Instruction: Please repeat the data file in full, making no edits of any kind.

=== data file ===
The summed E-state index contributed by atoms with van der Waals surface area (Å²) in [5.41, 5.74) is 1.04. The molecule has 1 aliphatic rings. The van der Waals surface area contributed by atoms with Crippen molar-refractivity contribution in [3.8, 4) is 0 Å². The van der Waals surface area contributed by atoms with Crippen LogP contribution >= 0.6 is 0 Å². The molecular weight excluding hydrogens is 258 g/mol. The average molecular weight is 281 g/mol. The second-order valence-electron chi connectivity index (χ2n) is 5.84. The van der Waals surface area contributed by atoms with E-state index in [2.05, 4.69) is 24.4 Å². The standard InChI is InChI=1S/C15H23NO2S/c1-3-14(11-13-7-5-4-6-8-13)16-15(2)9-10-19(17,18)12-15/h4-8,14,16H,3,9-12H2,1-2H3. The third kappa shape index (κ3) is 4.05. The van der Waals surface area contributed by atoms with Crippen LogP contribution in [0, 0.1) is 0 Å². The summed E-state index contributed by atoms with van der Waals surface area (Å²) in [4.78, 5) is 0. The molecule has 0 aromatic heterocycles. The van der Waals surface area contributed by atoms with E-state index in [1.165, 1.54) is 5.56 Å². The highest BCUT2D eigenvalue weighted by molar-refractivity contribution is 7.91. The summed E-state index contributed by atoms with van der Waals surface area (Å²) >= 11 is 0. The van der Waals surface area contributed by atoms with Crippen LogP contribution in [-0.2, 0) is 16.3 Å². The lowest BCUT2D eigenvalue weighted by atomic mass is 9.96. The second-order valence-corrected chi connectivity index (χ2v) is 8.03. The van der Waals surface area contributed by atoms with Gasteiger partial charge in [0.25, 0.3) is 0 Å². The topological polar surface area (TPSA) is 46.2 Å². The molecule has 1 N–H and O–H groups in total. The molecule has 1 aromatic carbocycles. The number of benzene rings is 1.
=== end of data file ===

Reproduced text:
The summed E-state index contributed by atoms with van der Waals surface area (Å²) in [5.41, 5.74) is 1.04. The molecule has 1 aliphatic rings. The van der Waals surface area contributed by atoms with Crippen molar-refractivity contribution in [3.8, 4) is 0 Å². The van der Waals surface area contributed by atoms with Crippen LogP contribution >= 0.6 is 0 Å². The molecular weight excluding hydrogens is 258 g/mol. The average molecular weight is 281 g/mol. The second-order valence-electron chi connectivity index (χ2n) is 5.84. The van der Waals surface area contributed by atoms with E-state index in [2.05, 4.69) is 24.4 Å². The standard InChI is InChI=1S/C15H23NO2S/c1-3-14(11-13-7-5-4-6-8-13)16-15(2)9-10-19(17,18)12-15/h4-8,14,16H,3,9-12H2,1-2H3. The third kappa shape index (κ3) is 4.05. The van der Waals surface area contributed by atoms with Crippen LogP contribution in [0, 0.1) is 0 Å². The summed E-state index contributed by atoms with van der Waals surface area (Å²) in [4.78, 5) is 0. The molecule has 0 aromatic heterocycles. The van der Waals surface area contributed by atoms with E-state index in [1.165, 1.54) is 5.56 Å². The highest BCUT2D eigenvalue weighted by molar-refractivity contribution is 7.91. The summed E-state index contributed by atoms with van der Waals surface area (Å²) >= 11 is 0. The van der Waals surface area contributed by atoms with Crippen LogP contribution in [-0.2, 0) is 16.3 Å². The lowest BCUT2D eigenvalue weighted by atomic mass is 9.96. The second-order valence-corrected chi connectivity index (χ2v) is 8.03. The van der Waals surface area contributed by atoms with Gasteiger partial charge in [0.25, 0.3) is 0 Å². The topological polar surface area (TPSA) is 46.2 Å². The molecule has 1 N–H and O–H groups in total. The molecule has 1 aromatic carbocycles. The number of benzene rings is 1.